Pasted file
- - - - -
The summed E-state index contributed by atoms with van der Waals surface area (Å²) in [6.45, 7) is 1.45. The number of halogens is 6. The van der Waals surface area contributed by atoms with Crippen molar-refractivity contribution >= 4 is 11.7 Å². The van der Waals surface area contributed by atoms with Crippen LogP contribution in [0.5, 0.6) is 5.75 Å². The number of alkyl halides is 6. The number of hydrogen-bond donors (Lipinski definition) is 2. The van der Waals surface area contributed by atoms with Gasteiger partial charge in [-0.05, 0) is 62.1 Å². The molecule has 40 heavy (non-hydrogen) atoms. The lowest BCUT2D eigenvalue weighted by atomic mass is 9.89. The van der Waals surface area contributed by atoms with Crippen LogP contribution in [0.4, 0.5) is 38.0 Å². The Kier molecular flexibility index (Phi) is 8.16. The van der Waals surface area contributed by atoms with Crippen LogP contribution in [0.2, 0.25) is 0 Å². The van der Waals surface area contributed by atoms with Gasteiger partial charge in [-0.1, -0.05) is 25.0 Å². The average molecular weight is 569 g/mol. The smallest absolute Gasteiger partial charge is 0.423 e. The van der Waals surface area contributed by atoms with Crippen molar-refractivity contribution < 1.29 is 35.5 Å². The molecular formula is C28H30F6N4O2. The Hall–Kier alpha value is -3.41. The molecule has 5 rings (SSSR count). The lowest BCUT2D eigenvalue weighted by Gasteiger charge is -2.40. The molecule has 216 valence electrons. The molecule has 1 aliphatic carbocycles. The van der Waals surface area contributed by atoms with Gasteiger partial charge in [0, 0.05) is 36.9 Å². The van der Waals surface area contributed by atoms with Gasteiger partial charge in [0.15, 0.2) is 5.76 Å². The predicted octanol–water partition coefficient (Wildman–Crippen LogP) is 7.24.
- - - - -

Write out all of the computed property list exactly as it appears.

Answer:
The summed E-state index contributed by atoms with van der Waals surface area (Å²) in [6.45, 7) is 1.45. The number of halogens is 6. The van der Waals surface area contributed by atoms with Crippen molar-refractivity contribution >= 4 is 11.7 Å². The van der Waals surface area contributed by atoms with Crippen LogP contribution in [0.5, 0.6) is 5.75 Å². The number of alkyl halides is 6. The number of hydrogen-bond donors (Lipinski definition) is 2. The van der Waals surface area contributed by atoms with Gasteiger partial charge in [-0.05, 0) is 62.1 Å². The molecule has 40 heavy (non-hydrogen) atoms. The lowest BCUT2D eigenvalue weighted by atomic mass is 9.89. The van der Waals surface area contributed by atoms with Crippen LogP contribution in [0.4, 0.5) is 38.0 Å². The Kier molecular flexibility index (Phi) is 8.16. The van der Waals surface area contributed by atoms with Crippen LogP contribution in [0.2, 0.25) is 0 Å². The van der Waals surface area contributed by atoms with Gasteiger partial charge in [-0.1, -0.05) is 25.0 Å². The average molecular weight is 569 g/mol. The smallest absolute Gasteiger partial charge is 0.423 e. The van der Waals surface area contributed by atoms with Crippen molar-refractivity contribution < 1.29 is 35.5 Å². The molecular formula is C28H30F6N4O2. The Hall–Kier alpha value is -3.41. The molecule has 5 rings (SSSR count). The lowest BCUT2D eigenvalue weighted by Gasteiger charge is -2.40. The molecule has 216 valence electrons. The molecule has 1 aliphatic carbocycles. The van der Waals surface area contributed by atoms with Gasteiger partial charge in [0, 0.05) is 36.9 Å². The van der Waals surface area contributed by atoms with Gasteiger partial charge in [0.15, 0.2) is 5.76 Å². The predicted octanol–water partition coefficient (Wildman–Crippen LogP) is 7.24.